Principal, Laveer Capital Management

Read the op-ed from Larry Summers, here

Bloomberg View explores who uses $100 bills

Breakdown of U.S. currency in circulation

Cash: An ObituaryCash: An Obituary

“Some ideas are so stupid that only intellectuals believe them.” – George Orwell

“It’s time to kill the $100 bill” read the title of a Washington Post op-ed penned by former Treasury Secretary Larry Summers.  Larry sets the story that if one were to fight his opinion, then you would be fighting for terror, crime, tax cheats, money launderers, proponents of bank secrecy and corruption.  Larry’s stated premise is to remove the $50 and $100 bill (and all global high denomination currency) from circulation because it supports corruption and crime.  Larry even references the 500 Euro note as the “Bin Laden”.

How can I possibly disagree?

The topic at hand is the concentrating financial power within the context of an increasingly indebted government, the value of your labor and its impact on your ability to save and consume and your economic liberty.

Put aside claims that only terrorists use large denominated bills and consider Larry’s position is the gateway to effectively managing a negative interest rate policy.  While the US has not yet committed to negative rates, other major global central banks have ventured into negative interest rates.  Understand globally there is now $7 trillion, yes TRILLION, of government bonds with yields below zero.  If, or when, the Fed goes down this path of negative interest rates, implementing such policy will be difficult because folks are incented to hoard cash.  Of course, if you make it challenging, or too dangerous to hold YOUR cash, then policy can be more effectively implemented.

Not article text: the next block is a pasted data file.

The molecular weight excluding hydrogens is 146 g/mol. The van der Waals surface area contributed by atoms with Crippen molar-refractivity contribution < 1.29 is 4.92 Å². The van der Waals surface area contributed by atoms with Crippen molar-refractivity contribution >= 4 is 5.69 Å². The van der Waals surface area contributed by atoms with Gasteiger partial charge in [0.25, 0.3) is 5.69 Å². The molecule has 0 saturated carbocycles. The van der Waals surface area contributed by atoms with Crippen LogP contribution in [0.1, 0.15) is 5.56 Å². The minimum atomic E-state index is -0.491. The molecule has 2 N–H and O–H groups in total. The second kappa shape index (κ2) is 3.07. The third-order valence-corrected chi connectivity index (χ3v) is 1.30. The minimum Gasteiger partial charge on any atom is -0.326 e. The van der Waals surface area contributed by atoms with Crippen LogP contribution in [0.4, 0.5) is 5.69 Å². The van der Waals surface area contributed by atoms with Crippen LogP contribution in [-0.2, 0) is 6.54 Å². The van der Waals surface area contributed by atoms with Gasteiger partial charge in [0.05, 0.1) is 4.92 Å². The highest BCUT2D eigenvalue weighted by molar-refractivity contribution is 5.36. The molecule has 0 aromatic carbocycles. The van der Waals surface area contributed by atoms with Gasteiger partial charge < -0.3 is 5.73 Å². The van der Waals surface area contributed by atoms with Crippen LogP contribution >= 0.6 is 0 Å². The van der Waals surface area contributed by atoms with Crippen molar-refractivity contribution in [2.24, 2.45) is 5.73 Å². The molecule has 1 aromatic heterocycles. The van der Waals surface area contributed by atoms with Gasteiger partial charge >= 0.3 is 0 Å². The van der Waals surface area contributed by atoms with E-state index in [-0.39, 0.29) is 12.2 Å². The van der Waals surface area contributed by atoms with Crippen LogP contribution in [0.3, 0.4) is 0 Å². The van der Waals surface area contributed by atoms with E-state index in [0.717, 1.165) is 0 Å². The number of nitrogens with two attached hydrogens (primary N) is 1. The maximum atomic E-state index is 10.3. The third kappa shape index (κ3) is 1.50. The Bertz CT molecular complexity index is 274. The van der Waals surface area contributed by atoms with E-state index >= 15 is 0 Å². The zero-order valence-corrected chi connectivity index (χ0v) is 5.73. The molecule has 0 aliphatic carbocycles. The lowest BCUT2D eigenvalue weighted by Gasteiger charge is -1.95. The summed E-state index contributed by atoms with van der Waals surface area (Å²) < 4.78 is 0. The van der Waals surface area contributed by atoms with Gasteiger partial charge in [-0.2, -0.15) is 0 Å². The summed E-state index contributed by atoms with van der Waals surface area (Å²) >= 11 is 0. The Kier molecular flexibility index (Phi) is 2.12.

With this in mind, the powers that be must begin building the narrative until it has been accepted by the majority.  So it begins with a former Treasury Secretary and an academic paper from the renowned American institution Harvard.  Difficult to debate that credibility, yet I’ll proceed.

The $100 bill represents around $1.1 trillion of the $1.38 trillion of cash in circulation— that’s 80% of all US currency in circulation.  Notably absent in Larry’s commentary is the $100 bills importance as a store of value and your ability to operate outside the present banking system.  Hoarding $20 bills becomes a dangerous nightmare.  By reducing bill denominations the government will eliminate this as a store of value and reduce your optionality.

As I write, JP Morgan Chase began capping ATM withdrawals at $1,000 per day for non-customers.  Typically the limits are set by the bank, NOT the ATM.  Citing the WSJ, “[JPM] cracking down as people started pulling out tens of thousands of dollars at a time…” Editor’s note, whose money is it anyway– JPM or the clients?  As you’ll hear now too frequently, “The bank said there doesn’t appear to be fraud involved. But partly due to heightened regulatory scrutiny, banks are paying more attention to large cash transfers that could be a sign of money laundering or other types of shady activity.”

A digitalization of finance, under the present banking system, reduces your financial optionality.  As cash is removed, you’re pushed to transact via the existing banking ecosystem that is under the scrutiny of an extremely indebted government.  Be advised.

This cannot happen here echoes my millennial peers.

To be sure, similar events have happened in the US before.  In 1933, as an example, the currency was convertible to gold at $20.67 per ounce (otherwise known as the gold standard).  Then claiming his efforts were intended on restoring economic growth, FDR made holding gold illegal with a penalty of up to 10 years imprisonment.  Congress abrogated contracts requiring payment in gold.  Once obstacles cleared, in 1934 the price of gold was increased to $35 per ounce.  If you were forced to trade your gold for dollars, then you have just been materially devalued.  Your labor and savings worth substantially less.

In the current election cycle there is a lot of debate about the value of labor– minimum wage, wealth inequality, anxiety over maintaining living standards, student debt, etc– it is important to keep in mind the rules of the game and its impact on your finances.  Ignore how the game is being played, take Larry’s narrative at face value, or call me a financial curmudgeon at your peril.

In the world we have created, one must empower themselves with a financial education that keeps them ahead of the game.